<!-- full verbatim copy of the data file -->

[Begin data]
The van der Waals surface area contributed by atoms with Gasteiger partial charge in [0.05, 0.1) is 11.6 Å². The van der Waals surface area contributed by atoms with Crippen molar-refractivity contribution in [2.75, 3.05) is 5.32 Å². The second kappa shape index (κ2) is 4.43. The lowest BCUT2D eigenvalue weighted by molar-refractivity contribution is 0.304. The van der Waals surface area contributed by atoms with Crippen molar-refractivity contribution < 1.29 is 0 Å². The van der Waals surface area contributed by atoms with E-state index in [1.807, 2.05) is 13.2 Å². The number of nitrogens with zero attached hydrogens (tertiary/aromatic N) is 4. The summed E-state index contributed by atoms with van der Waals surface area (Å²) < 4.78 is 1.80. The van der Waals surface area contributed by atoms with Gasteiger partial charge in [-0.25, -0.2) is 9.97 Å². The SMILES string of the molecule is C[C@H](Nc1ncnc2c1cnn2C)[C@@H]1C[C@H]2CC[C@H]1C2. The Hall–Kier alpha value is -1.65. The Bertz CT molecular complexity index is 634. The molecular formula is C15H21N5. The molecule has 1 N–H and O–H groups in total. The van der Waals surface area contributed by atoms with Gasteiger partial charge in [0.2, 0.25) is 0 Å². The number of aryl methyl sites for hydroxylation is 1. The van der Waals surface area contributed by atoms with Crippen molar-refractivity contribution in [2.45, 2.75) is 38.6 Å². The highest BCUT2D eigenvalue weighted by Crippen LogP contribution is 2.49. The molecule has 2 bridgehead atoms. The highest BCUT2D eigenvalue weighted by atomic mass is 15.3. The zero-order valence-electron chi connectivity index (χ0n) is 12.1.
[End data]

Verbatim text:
The van der Waals surface area contributed by atoms with Gasteiger partial charge in [0.05, 0.1) is 11.6 Å². The van der Waals surface area contributed by atoms with Crippen molar-refractivity contribution in [2.75, 3.05) is 5.32 Å². The second kappa shape index (κ2) is 4.43. The lowest BCUT2D eigenvalue weighted by molar-refractivity contribution is 0.304. The van der Waals surface area contributed by atoms with Crippen molar-refractivity contribution < 1.29 is 0 Å². The van der Waals surface area contributed by atoms with E-state index in [1.807, 2.05) is 13.2 Å². The number of nitrogens with zero attached hydrogens (tertiary/aromatic N) is 4. The summed E-state index contributed by atoms with van der Waals surface area (Å²) < 4.78 is 1.80. The van der Waals surface area contributed by atoms with Gasteiger partial charge in [-0.25, -0.2) is 9.97 Å². The SMILES string of the molecule is C[C@H](Nc1ncnc2c1cnn2C)[C@@H]1C[C@H]2CC[C@H]1C2. The Hall–Kier alpha value is -1.65. The Bertz CT molecular complexity index is 634. The molecular formula is C15H21N5. The molecule has 1 N–H and O–H groups in total. The van der Waals surface area contributed by atoms with Gasteiger partial charge in [0.2, 0.25) is 0 Å². The number of aryl methyl sites for hydroxylation is 1. The van der Waals surface area contributed by atoms with Crippen molar-refractivity contribution in [2.45, 2.75) is 38.6 Å². The highest BCUT2D eigenvalue weighted by Crippen LogP contribution is 2.49. The molecule has 2 bridgehead atoms. The highest BCUT2D eigenvalue weighted by atomic mass is 15.3. The zero-order valence-electron chi connectivity index (χ0n) is 12.1.